Research Article: Host niche may determine disease-driven extinction risk

Date Published: July 13, 2017

Publisher: Public Library of Science

Author(s): Mark Blooi, Alexandra E. Laking, An Martel, Freddy Haesebrouck, Merlijn Jocque, Tom Brown, Stephen Green, Miguel Vences, Molly C. Bletz, Frank Pasmans, Louise A. Rollins-Smith.

http://doi.org/10.1371/journal.pone.0181051

Abstract

The fungal pathogen Batrachochytrium dendrobatidis (Bd) drives declines and extinctions in amphibian communities. However, not all regions and species are equally affected. Here, we show that association with amphibian aquatic habitat types (bromeliad phytotelmata versus stream) across Central America results in the odds of being threatened by Bd being five times higher in stream microhabitats. This differential threat of Bd was supported in our study by a significantly lower prevalence of Bd in bromeliad-associated amphibian species compared to riparian species in Honduran cloud forests. Evidence that the bromeliad environment is less favorable for Bd transmission is exemplified by significantly less suitable physicochemical conditions and higher abundance of Bd-ingesting micro-eukaryotes present in bromeliad water. These factors may inhibit aquatic Bd zoospore survival and the development of an environmental reservoir of the pathogen. Bromeliad phytotelmata thus may act as environmental refuges from Bd, which contribute to protecting associated amphibian communities against chytridiomycosis-driven amphibian declines that threaten the nearby riparian communities.

Partial Text

Chytridiomycosis, caused by the chytridiomycete fungus, Batrachochytrium dendrobatidis (Bd) [1], drives global amphibian declines and extinctions [2–5] and is currently considered the greatest infectious disease threat to biodiversity [6,7]. Although Bd has a worldwide distribution with confirmed presence in over 500 amphibian species from 52 countries [6,8], its most devastating impact is centered on specific regions, such as mountainous regions in Central America [3,9]. In these areas, the cumulative time individuals of a species spend in riparian habitats significantly increases the likelihood of decline [5,9–12]. Therefore, even in these hotspots of chytridiomycosis-driven declines, a proportion of species are less affected [9,13,14], especially those with arboreal, bromeliad-associated habits [15–18]. The reasons for these differential infection and disease dynamics of Bd have been suggested to be multifactorial and dependent on local environmental-, host- and pathogen-associated factors [13,19–24]. Since metamorph mortality disproportionately contributes to chytridiomycosis-driven declines [25], the habitat of juvenile stages and all associated mechanisms affecting Bd presence, survival and transmission in these habitats is expected to play a major role in Bd-related amphibian declines. Mitchell et al. (2008) [26] predict that the longer the fungus persists in the aquatic environment, the greater its impact on host populations. Besides abiotic factors such as temperature and pH [22,24,27], the abundance and diversity of aquatic, Bd-ingesting microorganisms (predatory micro-eukaryotes) have recently been shown to dictate the Bd infection and disease dynamics in a European hotspot of chytridiomycosis by driving aquatic pathogen loads [28].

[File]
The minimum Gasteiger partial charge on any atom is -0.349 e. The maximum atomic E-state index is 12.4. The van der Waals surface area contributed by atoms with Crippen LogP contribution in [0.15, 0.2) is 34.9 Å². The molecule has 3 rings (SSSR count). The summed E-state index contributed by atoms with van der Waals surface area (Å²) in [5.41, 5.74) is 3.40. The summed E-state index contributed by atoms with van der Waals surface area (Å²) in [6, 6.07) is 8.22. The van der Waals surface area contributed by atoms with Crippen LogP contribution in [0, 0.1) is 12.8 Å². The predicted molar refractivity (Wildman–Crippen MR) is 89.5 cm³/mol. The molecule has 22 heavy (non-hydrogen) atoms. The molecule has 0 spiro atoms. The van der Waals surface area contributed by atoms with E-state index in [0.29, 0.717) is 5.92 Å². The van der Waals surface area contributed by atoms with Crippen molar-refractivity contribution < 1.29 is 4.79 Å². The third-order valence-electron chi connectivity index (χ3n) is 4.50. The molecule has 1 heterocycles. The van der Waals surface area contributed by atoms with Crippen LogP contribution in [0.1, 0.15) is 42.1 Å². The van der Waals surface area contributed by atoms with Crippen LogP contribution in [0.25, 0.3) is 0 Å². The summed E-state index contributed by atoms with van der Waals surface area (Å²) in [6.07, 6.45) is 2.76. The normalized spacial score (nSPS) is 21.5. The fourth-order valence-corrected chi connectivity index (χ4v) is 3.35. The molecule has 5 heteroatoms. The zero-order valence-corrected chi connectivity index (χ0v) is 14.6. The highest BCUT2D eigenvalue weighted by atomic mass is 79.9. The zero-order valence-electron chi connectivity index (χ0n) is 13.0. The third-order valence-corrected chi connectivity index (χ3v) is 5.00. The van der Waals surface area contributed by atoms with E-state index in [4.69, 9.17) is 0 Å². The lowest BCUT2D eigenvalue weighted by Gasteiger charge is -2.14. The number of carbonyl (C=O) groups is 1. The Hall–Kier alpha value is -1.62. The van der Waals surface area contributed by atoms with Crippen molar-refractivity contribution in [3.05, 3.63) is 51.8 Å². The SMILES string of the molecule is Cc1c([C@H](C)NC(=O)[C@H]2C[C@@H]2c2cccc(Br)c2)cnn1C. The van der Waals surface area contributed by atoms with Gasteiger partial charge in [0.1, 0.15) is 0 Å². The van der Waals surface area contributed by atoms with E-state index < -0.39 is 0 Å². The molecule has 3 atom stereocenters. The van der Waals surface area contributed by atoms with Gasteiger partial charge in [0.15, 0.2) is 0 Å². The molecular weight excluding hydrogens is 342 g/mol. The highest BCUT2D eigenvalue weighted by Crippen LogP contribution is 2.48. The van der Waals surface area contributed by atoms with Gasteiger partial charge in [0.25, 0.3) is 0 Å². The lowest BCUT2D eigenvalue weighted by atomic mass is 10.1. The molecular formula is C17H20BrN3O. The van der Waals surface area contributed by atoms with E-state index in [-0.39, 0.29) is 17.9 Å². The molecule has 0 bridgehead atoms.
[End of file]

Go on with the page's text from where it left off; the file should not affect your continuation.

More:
Within Central America, Bd has had devastating effects on amphibian biodiversity [3,9]. However, within this region, records show that stream-associated anuran species are considerably more likely to be categorized as critically endangered compared to those associated with tank bromeliads (S1 Table; OR of 8.88), and also significantly more threatened by Bd (S1 Table; OR of 4.79). Although the IUCN dataset used for these calculations also include non-peer reviewed literature and expert opinions, it does indicate a clear difference in the conservation status and susceptibility to Bd of bromeliad- and stream-associated amphibians in Central America. This agrees with previous studies suggesting that Central American amphibian species associated with bromeliads may be less affected in Bd outbreaks than riparian species in the same region [15–18]. Within Cusuco National Park (CNP), this same trend is observed: there are three declining riparian amphibian species in which chytridiomycosis is a suspected driver, while no negative population trends are reported for the bromeliad-associated species [18,25]. Here, we also show significantly lower prevalence of Bd in bromeliad species (3.4%) in comparison to stream-associated species (12.4%). Since only two bromeliad-associated amphibian species exist in CNP at the sampled elevation, and account for prevalence of Bd in this microhabitat for this study, differential intrinsic susceptibility of CNP’s amphibian species for Bd could be proposed as the underlying cause for the observed differences in Bd prevalence. However, taking into account all bromeliad- and stream-associated amphibian species of Central America, the same trend in differential effects of Bd on these species is observed, indicating other shared disease-steering factors associated with the aquatic habitat types.

 

Source:

http://doi.org/10.1371/journal.pone.0181051

 

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